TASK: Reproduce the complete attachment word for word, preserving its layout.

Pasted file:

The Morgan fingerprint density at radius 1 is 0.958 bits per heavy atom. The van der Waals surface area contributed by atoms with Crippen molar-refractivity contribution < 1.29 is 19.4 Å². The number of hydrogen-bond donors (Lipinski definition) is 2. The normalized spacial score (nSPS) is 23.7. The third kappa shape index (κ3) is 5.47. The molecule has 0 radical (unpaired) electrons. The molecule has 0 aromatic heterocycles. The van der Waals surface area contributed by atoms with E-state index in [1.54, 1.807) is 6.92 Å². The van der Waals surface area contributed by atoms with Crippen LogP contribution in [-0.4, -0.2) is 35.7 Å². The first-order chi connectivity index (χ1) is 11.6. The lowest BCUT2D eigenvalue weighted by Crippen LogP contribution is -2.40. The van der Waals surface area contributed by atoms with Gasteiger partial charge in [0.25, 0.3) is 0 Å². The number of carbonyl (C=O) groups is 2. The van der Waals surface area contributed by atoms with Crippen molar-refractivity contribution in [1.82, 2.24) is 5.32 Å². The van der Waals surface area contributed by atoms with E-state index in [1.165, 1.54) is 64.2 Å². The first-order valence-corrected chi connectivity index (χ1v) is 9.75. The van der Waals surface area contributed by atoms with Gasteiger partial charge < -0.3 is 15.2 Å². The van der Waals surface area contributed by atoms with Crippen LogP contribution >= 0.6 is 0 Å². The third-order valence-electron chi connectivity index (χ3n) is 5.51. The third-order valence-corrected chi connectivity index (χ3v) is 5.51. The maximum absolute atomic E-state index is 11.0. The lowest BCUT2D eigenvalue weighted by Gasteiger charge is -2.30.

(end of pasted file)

The Morgan fingerprint density at radius 1 is 0.958 bits per heavy atom. The van der Waals surface area contributed by atoms with Crippen molar-refractivity contribution < 1.29 is 19.4 Å². The number of hydrogen-bond donors (Lipinski definition) is 2. The normalized spacial score (nSPS) is 23.7. The third kappa shape index (κ3) is 5.47. The molecule has 0 radical (unpaired) electrons. The molecule has 0 aromatic heterocycles. The van der Waals surface area contributed by atoms with E-state index in [1.54, 1.807) is 6.92 Å². The van der Waals surface area contributed by atoms with Crippen LogP contribution in [-0.4, -0.2) is 35.7 Å². The first-order chi connectivity index (χ1) is 11.6. The lowest BCUT2D eigenvalue weighted by Crippen LogP contribution is -2.40. The van der Waals surface area contributed by atoms with Gasteiger partial charge in [0.25, 0.3) is 0 Å². The number of carbonyl (C=O) groups is 2. The van der Waals surface area contributed by atoms with Crippen molar-refractivity contribution in [1.82, 2.24) is 5.32 Å². The van der Waals surface area contributed by atoms with E-state index in [1.165, 1.54) is 64.2 Å². The first-order valence-corrected chi connectivity index (χ1v) is 9.75. The van der Waals surface area contributed by atoms with Gasteiger partial charge < -0.3 is 15.2 Å². The van der Waals surface area contributed by atoms with Crippen LogP contribution >= 0.6 is 0 Å². The third-order valence-electron chi connectivity index (χ3n) is 5.51. The third-order valence-corrected chi connectivity index (χ3v) is 5.51. The maximum absolute atomic E-state index is 11.0. The lowest BCUT2D eigenvalue weighted by Gasteiger charge is -2.30.